Polyamory in the News
. . . by Alan M.

November 28, 2009

"Love is 1 man, 3 women and a bed built for 5"

Fabulous mag/ News of the World (England)

Remember the bit on the Beatles' Abbey Road album about Polythene Pam — "She's the kind of a girl, who makes the News of the World / Yes you could say she was attractively built."? The weekly News of the World is England's original trashy tabloid, full of celebrities and porn stars and scandals. It's one of the papers on which Rupert Murdoch built his empire. Depressingly, with a circulation of 3.4 million (as of 2006), it is the largest-circulation English-language newspaper on Earth.

This Sunday morning Britons are waking up to find, in its magazine insert Fabulous, a very positive (if breathless and bedazzled) feature article on a longterm poly quint living together in Cornwall. Including a sixth person who's living outside the house, they've been together for 7, 10, 15, 20, and 20 years.

Love is 1 man, 3 women and a bed built for 5

Alexandra Manning believes she’s found the secret to a perfect relationship – have four lovers! Fabulous delves under the covers of one polyamorous love-in...

By Jill Foster, Nov. 29, 2009

Sharing our lives with one other person is enough for most of us to cope with. But when 37-year-old Alexandra Manning goes to bed at night, she climbs under the duvet with four - yes, four - of her many lovers.

Because Alexandra is not interested in being a one-man woman... far from it. Her complex love life is a mind-boggling tangle of relationships with both men and women.

"I find that the more I love, the greater my capacity to love becomes," she explains. "When I care for someone, I want to share them with someone else to show how wonderful they are."

...Alexandra's romantic liaisons have been unconventional ever since she met her first true love 20 years ago....

...Today, Alexandra lives with Robert and her three girlfriends, who they've met over the last 15 years - Susan, 33, Carol, 34, and Lucy, 37. They all share a large three-bedroom house in Cornwall - and a vast home-made bed that sleeps five.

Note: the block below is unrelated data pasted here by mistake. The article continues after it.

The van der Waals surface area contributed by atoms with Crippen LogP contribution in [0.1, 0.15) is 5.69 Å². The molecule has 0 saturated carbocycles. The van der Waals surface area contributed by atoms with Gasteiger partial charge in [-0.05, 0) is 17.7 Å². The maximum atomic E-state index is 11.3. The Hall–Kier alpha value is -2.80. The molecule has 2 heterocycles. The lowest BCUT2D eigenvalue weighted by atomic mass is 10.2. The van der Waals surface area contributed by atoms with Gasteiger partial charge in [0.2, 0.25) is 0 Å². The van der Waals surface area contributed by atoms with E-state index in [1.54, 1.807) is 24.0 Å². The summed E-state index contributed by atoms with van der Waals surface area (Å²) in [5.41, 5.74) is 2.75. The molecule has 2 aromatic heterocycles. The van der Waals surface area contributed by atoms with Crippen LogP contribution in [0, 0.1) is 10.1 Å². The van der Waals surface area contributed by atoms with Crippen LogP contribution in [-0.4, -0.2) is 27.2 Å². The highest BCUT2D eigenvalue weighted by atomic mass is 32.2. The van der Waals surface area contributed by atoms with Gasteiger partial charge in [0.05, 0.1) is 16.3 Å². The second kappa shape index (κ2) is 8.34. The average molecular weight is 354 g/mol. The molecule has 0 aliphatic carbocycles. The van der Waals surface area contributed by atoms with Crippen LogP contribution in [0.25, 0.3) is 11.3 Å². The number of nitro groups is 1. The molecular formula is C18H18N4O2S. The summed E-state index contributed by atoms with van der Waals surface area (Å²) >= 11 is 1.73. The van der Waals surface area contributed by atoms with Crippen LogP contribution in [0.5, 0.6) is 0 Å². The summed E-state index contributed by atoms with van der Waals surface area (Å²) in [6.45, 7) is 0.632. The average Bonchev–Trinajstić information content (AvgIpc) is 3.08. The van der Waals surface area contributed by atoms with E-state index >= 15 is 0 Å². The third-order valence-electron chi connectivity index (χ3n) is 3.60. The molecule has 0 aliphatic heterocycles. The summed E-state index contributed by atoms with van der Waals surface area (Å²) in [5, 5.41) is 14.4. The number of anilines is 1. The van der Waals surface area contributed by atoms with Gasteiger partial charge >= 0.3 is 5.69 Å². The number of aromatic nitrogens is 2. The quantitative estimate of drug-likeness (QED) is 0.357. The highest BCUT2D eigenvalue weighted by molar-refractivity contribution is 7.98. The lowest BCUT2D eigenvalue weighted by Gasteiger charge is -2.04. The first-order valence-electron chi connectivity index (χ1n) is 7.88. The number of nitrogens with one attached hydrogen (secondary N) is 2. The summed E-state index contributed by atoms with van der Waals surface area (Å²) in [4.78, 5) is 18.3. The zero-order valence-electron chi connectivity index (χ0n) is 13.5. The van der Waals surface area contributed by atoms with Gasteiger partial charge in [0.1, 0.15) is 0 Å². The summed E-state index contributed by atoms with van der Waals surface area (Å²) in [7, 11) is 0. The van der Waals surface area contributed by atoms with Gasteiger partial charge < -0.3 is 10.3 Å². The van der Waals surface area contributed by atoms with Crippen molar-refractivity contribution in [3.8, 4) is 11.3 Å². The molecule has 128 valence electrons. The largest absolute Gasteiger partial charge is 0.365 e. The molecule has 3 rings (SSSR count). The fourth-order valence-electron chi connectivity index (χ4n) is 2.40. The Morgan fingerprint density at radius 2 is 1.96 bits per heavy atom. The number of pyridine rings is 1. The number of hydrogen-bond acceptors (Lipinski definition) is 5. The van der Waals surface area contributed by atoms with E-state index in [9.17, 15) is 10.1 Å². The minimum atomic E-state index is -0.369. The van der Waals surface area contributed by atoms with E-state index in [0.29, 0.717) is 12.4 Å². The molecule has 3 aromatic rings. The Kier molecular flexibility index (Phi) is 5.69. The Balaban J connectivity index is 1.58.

...It's an unusual set-up, but one which works for all concerned, insists Alexandra.

"I know it seems strange to most people, but I don't believe monogamous relationships are natural," she says.

Alexandra's story provides a fascinating insight into the extraordinary world of polyamory, the practice of being in more than one intimate relationship at a time with full consent on all sides. Unlike polygamy - which refers to multiple marriages, and usually involves several wives sharing one man - polyamory crosses both genders.

..."We're individuals who love each other equally. We have relationships with people outside the group, but at the core are four wonderful people who I adore....

"No one believes me when I say arguments never crop up, but they don't. If anyone felt jealous, we'd talk it through. We have one rule: complete honesty. If someone feels left out, they must say so. That way we can change things," she explains.

...Alexandra is open about her personal life and says her parents have been supportive of her unusual choices.

"From the moment I first slept with a woman, I knew I'd never go back to sleeping with just men," she says. "Sex with a man is like a big showy thunderstorm, but sex with a woman is like an ocean - there's a depth and subtlety that doesn't exist with a man."

..."We all share a bed most nights, but if someone wants to be 'coupley' - say, if I want to be on my own with Carol or Susan - the two of us will sleep in the guest bedroom," says Alexandra.

"But often, the five of us share the big bed in the main room. It's lovely being able to turn over and snuggle up to a different person. We tend not to have sex in the bed at night because everyone joins in, and then you get exhausted through lack of sleep! Instead, we'll have sex in the afternoon or early evening in one of the other rooms."

..."We've been a fivesome for so long, it would feel odd to be with just one person, man or woman. I couldn't imagine life any other way."

"I think there's something inherently unstable about a couple," adds Robert. "A bunch of people living together makes more sense."

..."The only thing I dread is when we get old and start dying, as we'll see our support network dwindle [says Alexandra]. But we don't need to think about that yet. Having sex with so many people suits us all perfectly. I can't imagine life any other way."

Read the whole article (Nov. 29, 2009).

Thanks to Leigh, whose early tip allowed me to post the first comment!

Update next day: Judging by my Google hits, the article has been republished in Ireland, Poland, Hungary, India, China, and God knows where else.




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